The earliest objects in date, probably late 11th century, are the group of walrus ivory plaquettes set into the sides and lids of a casket, portraying the Apostles and Christ in Majesty surrounded by the symbols of the Evangelists. The style leaves little doubt that they should be associated with a group of portable altars at Kloster Melk in Austria. A gap of some two centuries separates the casket panels from the next important object - the central portion of an ivory triptych, containing a Deesis group of Christ enthroned between angels holding instruments of the Passion in the upper register, and the Virgin and Child between candle-bearing angels below.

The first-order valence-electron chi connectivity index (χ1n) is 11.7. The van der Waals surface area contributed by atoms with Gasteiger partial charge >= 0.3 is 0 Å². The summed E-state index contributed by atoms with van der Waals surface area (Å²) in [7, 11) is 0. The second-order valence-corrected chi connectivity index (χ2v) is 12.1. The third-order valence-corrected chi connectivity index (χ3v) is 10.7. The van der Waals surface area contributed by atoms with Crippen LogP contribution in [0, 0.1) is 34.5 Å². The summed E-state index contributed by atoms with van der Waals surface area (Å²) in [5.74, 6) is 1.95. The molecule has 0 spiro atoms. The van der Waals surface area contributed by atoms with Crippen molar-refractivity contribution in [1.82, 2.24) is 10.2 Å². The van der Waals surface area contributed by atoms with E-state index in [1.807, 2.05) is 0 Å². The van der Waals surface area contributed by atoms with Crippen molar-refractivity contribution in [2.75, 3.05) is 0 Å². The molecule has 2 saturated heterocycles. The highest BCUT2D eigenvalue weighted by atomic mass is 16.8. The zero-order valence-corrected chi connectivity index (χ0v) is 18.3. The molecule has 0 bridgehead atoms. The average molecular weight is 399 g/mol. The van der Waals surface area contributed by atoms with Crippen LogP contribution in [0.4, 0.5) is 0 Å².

The style of the ivory relates it securely to the atelier of the Soissons Diptych in the Victoria & Albert Museum. The Gambier-Parry fragment employs bold cutting of the frame to accentuate the three-dimensional quantities of the relief. Somewhat later in date, towards the middle of the 14th century, is a complete diptych of the Crucifixion and Virgin with angels, the faces of which Gambier-Parry described as "worthy of Luini". The extraordinary foreshortening of the swooning Virgin's head can happily be paralleled to a diptych in the Schoolmeesters Collection, Liège, by the "aterlie aux visages caractérisés", as named by Raymond Koechlin. The Gambier- Parry diptych, must rank with the finest productions of the workshop.